The reality is that many teachers are simply not given adequate training to understand BMLs or support their unique needs. In light of this, I want to share some insights and practical strategies that you can use immediately to help your BMLs get access to the right level of learning while providing an enriching and stimulating environment.
First, it’s important to understand that most BMLs who come to you in this position will have knowledge of their home language and literacy. This means that you can tap into this wonderful resource in order to naturally support their learning in English. Don’t be afraid to empower your BMLs to use their home languages for learning tasks. Let them do research online, allow them to talk to same-language peers and even write their ideas in their own languages. BMLs must not STOP their learning from continuing at a similar rate and pace as they’re previously accustomed to. Then, to build up their English acquisition, you can have them write key points or even words and phrases in English to summarise what they’ve learned. Alternatively, you can have their work translated by a peer, a staff or even a parent who speaks their language if you need to. There is no harm in supporting this strategy and it doesn’t mean students’ English will be jeopardised as a result.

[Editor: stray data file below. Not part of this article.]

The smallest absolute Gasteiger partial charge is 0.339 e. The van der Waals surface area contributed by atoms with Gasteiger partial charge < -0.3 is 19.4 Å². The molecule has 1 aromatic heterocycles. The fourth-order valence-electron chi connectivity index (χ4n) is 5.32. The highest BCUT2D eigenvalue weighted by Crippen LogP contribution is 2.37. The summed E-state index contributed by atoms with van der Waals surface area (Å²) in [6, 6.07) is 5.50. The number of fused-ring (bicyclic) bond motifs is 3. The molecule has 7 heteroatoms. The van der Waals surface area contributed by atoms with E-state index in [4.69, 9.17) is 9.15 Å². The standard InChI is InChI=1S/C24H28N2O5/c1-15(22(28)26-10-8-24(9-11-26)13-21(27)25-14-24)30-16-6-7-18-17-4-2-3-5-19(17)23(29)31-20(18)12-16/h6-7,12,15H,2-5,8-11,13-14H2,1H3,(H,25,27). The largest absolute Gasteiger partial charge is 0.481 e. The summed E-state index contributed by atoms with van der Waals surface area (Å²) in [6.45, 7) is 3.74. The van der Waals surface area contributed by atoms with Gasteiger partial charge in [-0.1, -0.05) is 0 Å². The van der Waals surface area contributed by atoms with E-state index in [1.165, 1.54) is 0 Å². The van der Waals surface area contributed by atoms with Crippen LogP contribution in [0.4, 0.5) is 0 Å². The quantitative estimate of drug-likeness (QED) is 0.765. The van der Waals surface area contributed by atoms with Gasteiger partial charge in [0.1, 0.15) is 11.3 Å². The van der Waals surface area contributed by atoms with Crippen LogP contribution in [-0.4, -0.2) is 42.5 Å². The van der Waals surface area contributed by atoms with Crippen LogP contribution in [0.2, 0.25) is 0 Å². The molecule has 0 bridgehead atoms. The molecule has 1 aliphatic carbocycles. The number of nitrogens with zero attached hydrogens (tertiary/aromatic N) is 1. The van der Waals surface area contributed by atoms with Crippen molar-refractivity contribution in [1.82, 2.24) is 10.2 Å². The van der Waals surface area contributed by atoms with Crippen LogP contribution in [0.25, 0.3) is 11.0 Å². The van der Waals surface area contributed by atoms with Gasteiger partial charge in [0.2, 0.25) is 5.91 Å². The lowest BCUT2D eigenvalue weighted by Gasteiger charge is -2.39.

If we look at the image above, we can see students are more reliant on their mother-tongue/home language when they first begin English. They have the full use and potential of their language but then may have very little English proficiency at this stage. Then, as they continue to be immersed in English from year-to-year, they start to use their English language for learning and thinking; thereby having to rely much less on their mother-tongue. In fact, if BMLs actually stop their mother-tongue language over the longer term, English will take over as their dominant language. This is why it’s important to encourage parents of BMLs to continue to maintain their home languages by speaking it at home and even going to external classes to maintain literacy.
Now you now the first (and often easiest) strategy for supporting BMLs to learn content—encouraging them to use their mother-tongue/home languages. Be sure to share this strategy with their parent(s) so they know why their child is spending time learning in their home language and not English. Naturally, this can be confusing to some parents! You can easily assure them that this will not take away from their learning of English, particularly because they are fully immersed in English and English interactions all day.